How can you get to know your characters better? Take a look at these valuable posts for tips and strategies on how to write characters, some accompanied with free templates and practice exercises:

2. Explore your world

Whether you’re creating an entire fantasy universe or just a small Midwestern town, the setting of your story can be powerful.

Take a walk through the streets (or fly through the galaxies) and make sure you know the history, major landmarks, and secrets behind your world.

Some authors, like J.R.R. Tolkien, take twenty years to craft their worlds, while other pantsers explore their story's world when they write their first draft.

However, it doesn't hurt to brainstorm world building ideas and jot down essential setting elements that will impact your character's perspective in their world, and challenge them in their plot.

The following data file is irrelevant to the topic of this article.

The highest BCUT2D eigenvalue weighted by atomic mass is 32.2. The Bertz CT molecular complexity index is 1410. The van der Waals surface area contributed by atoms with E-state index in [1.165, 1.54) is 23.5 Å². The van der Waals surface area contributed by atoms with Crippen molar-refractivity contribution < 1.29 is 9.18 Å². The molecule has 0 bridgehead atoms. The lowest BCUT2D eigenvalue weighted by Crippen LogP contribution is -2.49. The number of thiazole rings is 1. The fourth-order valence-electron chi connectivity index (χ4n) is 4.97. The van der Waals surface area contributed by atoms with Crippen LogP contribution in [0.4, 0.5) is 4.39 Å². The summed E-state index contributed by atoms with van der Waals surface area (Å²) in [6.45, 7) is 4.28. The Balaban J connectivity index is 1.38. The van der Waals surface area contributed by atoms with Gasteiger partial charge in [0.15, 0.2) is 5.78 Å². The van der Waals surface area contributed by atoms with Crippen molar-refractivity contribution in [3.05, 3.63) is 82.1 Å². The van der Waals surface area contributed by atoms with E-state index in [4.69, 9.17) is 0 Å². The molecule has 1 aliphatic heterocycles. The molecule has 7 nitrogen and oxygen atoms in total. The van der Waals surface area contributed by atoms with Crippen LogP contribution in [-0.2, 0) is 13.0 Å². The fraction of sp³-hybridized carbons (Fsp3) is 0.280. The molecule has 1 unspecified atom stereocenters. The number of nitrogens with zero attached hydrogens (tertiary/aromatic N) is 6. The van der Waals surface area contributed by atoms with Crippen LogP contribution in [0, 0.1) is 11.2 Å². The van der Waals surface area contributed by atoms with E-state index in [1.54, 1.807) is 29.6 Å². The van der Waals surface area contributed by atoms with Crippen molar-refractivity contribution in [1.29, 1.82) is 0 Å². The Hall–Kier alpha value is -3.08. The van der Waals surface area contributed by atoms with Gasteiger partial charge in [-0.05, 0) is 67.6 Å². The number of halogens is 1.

You don't need to have a flawless concept of your world before November, but having a general idea about how your world works will probably help you tighten your story idea. Maybe you even want to make a playlist for your book, inspired by the story's landscape!

Brainstorming a world can be a lot of fun—but also can intimidate writers before the writing process. For some writing tips on how to build your world, learn more from these articles:

3. Plan your plot

Star this point. Pay attention to it.

When it comes to writing and editing big ideas, you often want to start with plot and structure. Why? Because plot represents the conflicts and events your main character will face—and that they will need to make decisions about in order to move forward in your story.

Plotters have an advantage here, as you can break down your plot points as much as you want before NaNoWriMo starts. But for writers who are more fly-by-the-seat-of-your-pants (pantser), it can help to at least know the major tentpole moments.